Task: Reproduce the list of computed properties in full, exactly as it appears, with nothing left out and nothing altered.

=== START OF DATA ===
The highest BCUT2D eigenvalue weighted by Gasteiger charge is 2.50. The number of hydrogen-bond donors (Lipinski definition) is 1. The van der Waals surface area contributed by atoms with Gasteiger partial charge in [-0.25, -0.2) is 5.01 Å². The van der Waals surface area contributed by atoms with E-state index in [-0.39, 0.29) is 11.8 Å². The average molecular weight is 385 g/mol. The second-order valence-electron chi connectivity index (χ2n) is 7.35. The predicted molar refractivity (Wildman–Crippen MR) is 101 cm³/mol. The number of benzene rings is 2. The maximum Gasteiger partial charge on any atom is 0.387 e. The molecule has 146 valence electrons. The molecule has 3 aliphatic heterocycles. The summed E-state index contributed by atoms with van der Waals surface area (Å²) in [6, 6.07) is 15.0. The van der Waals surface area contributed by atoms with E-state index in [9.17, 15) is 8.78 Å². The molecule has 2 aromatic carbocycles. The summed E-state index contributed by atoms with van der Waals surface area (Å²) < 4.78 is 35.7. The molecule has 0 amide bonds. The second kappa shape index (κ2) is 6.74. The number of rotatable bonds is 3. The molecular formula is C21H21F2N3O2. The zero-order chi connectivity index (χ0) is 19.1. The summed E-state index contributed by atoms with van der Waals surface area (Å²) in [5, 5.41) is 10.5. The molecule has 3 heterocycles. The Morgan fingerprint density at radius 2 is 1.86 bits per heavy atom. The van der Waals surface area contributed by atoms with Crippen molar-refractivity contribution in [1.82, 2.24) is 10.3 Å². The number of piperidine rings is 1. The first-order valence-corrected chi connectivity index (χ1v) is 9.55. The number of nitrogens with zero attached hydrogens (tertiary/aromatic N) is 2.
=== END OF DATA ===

The highest BCUT2D eigenvalue weighted by Gasteiger charge is 2.50. The number of hydrogen-bond donors (Lipinski definition) is 1. The van der Waals surface area contributed by atoms with Gasteiger partial charge in [-0.25, -0.2) is 5.01 Å². The van der Waals surface area contributed by atoms with E-state index in [-0.39, 0.29) is 11.8 Å². The average molecular weight is 385 g/mol. The second-order valence-electron chi connectivity index (χ2n) is 7.35. The predicted molar refractivity (Wildman–Crippen MR) is 101 cm³/mol. The number of benzene rings is 2. The maximum Gasteiger partial charge on any atom is 0.387 e. The molecule has 146 valence electrons. The molecule has 3 aliphatic heterocycles. The summed E-state index contributed by atoms with van der Waals surface area (Å²) in [6, 6.07) is 15.0. The van der Waals surface area contributed by atoms with E-state index in [9.17, 15) is 8.78 Å². The molecule has 2 aromatic carbocycles. The summed E-state index contributed by atoms with van der Waals surface area (Å²) < 4.78 is 35.7. The molecule has 0 amide bonds. The second kappa shape index (κ2) is 6.74. The number of rotatable bonds is 3. The molecular formula is C21H21F2N3O2. The zero-order chi connectivity index (χ0) is 19.1. The summed E-state index contributed by atoms with van der Waals surface area (Å²) in [5, 5.41) is 10.5. The molecule has 3 heterocycles. The Morgan fingerprint density at radius 2 is 1.86 bits per heavy atom. The van der Waals surface area contributed by atoms with Crippen molar-refractivity contribution in [1.82, 2.24) is 10.3 Å². The number of piperidine rings is 1. The first-order valence-corrected chi connectivity index (χ1v) is 9.55. The number of nitrogens with zero attached hydrogens (tertiary/aromatic N) is 2.